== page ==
Next up is The Losers. There was a Losers movie a few years ago. This is different, though. I’ve seen and enjoyed the movie, and was vaguely aware that it was based on a DC comic; however, what I didn’t realize is that the Vertigo comic on which it’s based was, in fact, a reboot of an earlier comic, set in World War II. This short is based on that original comic and done in an incredible 1940s animation style.
The story involves a rift in time and space which forces the Losers team to fight dinosaurs. It’s also a bit on the violent side, but still tremendous fun to watch. Plus, it features a character voiced by Ming-Na Wen, which scores automatic points in my book.
But without a doubt, my favorite of all the shorts is the final one: Blue Beetle. It’s done in the style of the cheesy 1960s cartoons, complete with cheesy '60s animation, cheesy '60s sound effects, cheesy '60s dialogue, and even a cheesy '60s theme song.
When a valuable diamond is stolen by a group of costumed criminals, detective/crimefighter the Blue Beetle has to track them down, with the help of insufferable know-it-all The Question. The whole thing is glorious. If they ever decide to expand this into a full Blue Beetle movie, I will be first in line to see it. (As a bonus, Blue Beetle is voiced by Matt Lanter, from the criminally underrated Timeless.)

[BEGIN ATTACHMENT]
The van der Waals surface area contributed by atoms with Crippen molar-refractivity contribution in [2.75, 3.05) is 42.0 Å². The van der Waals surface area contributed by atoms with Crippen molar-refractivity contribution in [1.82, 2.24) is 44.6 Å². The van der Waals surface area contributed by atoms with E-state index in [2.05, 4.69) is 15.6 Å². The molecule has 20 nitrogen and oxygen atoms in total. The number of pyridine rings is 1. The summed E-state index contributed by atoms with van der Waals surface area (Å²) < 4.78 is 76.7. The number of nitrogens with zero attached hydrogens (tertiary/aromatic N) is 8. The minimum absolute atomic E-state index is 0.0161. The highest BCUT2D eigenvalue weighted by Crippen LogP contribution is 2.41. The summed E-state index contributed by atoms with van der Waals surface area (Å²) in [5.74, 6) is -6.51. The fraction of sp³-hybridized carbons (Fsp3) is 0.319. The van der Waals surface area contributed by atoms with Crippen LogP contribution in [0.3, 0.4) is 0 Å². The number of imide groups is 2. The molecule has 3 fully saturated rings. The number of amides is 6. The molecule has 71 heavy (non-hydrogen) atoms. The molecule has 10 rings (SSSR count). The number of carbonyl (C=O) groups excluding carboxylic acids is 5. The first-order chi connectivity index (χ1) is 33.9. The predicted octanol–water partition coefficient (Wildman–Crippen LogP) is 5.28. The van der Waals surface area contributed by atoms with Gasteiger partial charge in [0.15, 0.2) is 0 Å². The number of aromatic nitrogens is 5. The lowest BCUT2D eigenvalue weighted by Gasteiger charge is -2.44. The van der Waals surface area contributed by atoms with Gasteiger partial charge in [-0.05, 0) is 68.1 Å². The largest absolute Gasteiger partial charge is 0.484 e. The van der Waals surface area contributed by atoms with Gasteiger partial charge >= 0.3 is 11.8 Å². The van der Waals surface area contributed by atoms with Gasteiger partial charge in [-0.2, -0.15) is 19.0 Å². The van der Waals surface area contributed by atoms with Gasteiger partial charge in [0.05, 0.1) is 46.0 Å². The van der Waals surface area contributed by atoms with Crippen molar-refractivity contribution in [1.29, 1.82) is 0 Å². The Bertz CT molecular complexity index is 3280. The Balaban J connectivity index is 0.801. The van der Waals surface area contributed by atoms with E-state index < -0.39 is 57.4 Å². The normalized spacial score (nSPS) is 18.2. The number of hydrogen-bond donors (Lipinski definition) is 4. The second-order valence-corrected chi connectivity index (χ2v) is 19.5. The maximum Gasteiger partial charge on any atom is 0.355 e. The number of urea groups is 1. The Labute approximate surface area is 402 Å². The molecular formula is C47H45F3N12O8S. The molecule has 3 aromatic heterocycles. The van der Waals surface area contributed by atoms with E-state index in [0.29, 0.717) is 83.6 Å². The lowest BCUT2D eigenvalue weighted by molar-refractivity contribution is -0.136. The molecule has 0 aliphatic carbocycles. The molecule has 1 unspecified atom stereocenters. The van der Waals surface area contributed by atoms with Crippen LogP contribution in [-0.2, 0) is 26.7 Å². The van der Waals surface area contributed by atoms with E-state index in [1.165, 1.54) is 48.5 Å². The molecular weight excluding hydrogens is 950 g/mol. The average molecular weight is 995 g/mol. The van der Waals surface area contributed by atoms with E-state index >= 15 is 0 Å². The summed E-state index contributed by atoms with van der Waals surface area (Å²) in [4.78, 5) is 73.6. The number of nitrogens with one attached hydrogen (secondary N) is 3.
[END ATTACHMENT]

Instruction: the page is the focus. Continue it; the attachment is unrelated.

It also helps, on Blue Beetle, that one of the writers is Jeremy Adams. If you look at some of the other DC Animated films that I’ve raved about in the past, from Batman: Soul of the Dragon to Teen Titans Go! Vs. Teen Titans to LEGO Shazam, Jeremy Adams was often one of the creative minds behind them. I’ve really come to enjoy and look forward to his work.
Sadly, the Blu-ray for this collection has only one special feature on it: a brief making-of featurette that encompasses all four shorts. It’s fascinating to watch, though. It includes interviews with various members of the production team, talking about where the inspiration for these shorts came from, as well as the care and effort that went into creating the unique visual style for each. I only wish there could have been more, to go into greater depth.
Four shorts, shedding light on four very different characters, and told in four very different ways. All of them are great and a ton of fun to watch. In several cases, I went from, “I’ve never heard of this character/title” to “I love and want to know more about this character and their comic immediately,” in the space of under 20 minutes. The ability of a film to do that is a perfect illustration of why #StoriesMatter.
Creative Team: Matt Peters (director, Constantine – The House of Mystery and Kamandi – The Last Boy on Earth), Milo Neuman (director, The Losers and Blue Beetle), Jeremy Adams and Jennifer Keene (writers, Blue Beetle), Tim Sheridan (writer, The Losers), Paul Giacoppo (writer, Kamandi – The Last Boy on Earth), and Ernie Altbacker (writer, Constantine – The House of Mystery)
Released By: Warner Brothers Animation